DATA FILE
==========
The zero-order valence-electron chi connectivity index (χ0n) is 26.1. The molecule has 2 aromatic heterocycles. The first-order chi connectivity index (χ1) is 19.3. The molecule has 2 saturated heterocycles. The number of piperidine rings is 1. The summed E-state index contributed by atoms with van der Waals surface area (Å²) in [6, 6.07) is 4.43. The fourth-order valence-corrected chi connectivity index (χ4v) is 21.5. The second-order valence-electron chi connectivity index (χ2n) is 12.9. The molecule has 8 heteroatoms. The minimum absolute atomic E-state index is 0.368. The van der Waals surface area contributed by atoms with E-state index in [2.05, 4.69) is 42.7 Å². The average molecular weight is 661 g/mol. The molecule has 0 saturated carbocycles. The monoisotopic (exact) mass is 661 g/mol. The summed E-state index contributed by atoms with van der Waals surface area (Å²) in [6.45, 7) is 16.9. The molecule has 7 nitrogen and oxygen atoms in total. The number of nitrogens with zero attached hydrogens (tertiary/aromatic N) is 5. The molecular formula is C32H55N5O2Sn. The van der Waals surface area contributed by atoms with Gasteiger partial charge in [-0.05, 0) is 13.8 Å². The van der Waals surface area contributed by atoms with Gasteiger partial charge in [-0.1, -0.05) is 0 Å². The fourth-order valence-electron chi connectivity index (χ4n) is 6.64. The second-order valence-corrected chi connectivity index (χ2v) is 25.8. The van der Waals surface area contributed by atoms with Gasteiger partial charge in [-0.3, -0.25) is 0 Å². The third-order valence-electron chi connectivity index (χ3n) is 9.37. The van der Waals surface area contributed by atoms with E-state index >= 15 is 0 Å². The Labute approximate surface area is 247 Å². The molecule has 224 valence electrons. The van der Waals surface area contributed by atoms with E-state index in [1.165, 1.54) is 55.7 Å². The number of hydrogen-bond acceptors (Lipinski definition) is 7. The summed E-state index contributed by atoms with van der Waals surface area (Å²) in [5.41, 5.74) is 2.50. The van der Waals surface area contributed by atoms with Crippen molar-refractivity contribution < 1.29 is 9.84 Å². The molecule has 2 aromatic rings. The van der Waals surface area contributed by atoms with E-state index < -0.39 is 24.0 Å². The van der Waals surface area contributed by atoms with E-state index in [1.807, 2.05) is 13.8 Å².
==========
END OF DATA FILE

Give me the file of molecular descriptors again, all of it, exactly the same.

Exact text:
The zero-order valence-electron chi connectivity index (χ0n) is 26.1. The molecule has 2 aromatic heterocycles. The first-order chi connectivity index (χ1) is 19.3. The molecule has 2 saturated heterocycles. The number of piperidine rings is 1. The summed E-state index contributed by atoms with van der Waals surface area (Å²) in [6, 6.07) is 4.43. The fourth-order valence-corrected chi connectivity index (χ4v) is 21.5. The second-order valence-electron chi connectivity index (χ2n) is 12.9. The molecule has 8 heteroatoms. The minimum absolute atomic E-state index is 0.368. The van der Waals surface area contributed by atoms with E-state index in [2.05, 4.69) is 42.7 Å². The average molecular weight is 661 g/mol. The molecule has 0 saturated carbocycles. The monoisotopic (exact) mass is 661 g/mol. The summed E-state index contributed by atoms with van der Waals surface area (Å²) in [6.45, 7) is 16.9. The molecule has 7 nitrogen and oxygen atoms in total. The number of nitrogens with zero attached hydrogens (tertiary/aromatic N) is 5. The molecular formula is C32H55N5O2Sn. The van der Waals surface area contributed by atoms with Gasteiger partial charge in [-0.05, 0) is 13.8 Å². The van der Waals surface area contributed by atoms with Gasteiger partial charge in [-0.1, -0.05) is 0 Å². The fourth-order valence-electron chi connectivity index (χ4n) is 6.64. The second-order valence-corrected chi connectivity index (χ2v) is 25.8. The van der Waals surface area contributed by atoms with Gasteiger partial charge in [-0.3, -0.25) is 0 Å². The third-order valence-electron chi connectivity index (χ3n) is 9.37. The van der Waals surface area contributed by atoms with E-state index >= 15 is 0 Å². The Labute approximate surface area is 247 Å². The molecule has 224 valence electrons. The van der Waals surface area contributed by atoms with E-state index in [1.165, 1.54) is 55.7 Å². The number of hydrogen-bond acceptors (Lipinski definition) is 7. The summed E-state index contributed by atoms with van der Waals surface area (Å²) in [5.41, 5.74) is 2.50. The van der Waals surface area contributed by atoms with Crippen molar-refractivity contribution < 1.29 is 9.84 Å². The molecule has 2 aromatic rings. The van der Waals surface area contributed by atoms with E-state index < -0.39 is 24.0 Å². The van der Waals surface area contributed by atoms with E-state index in [1.807, 2.05) is 13.8 Å².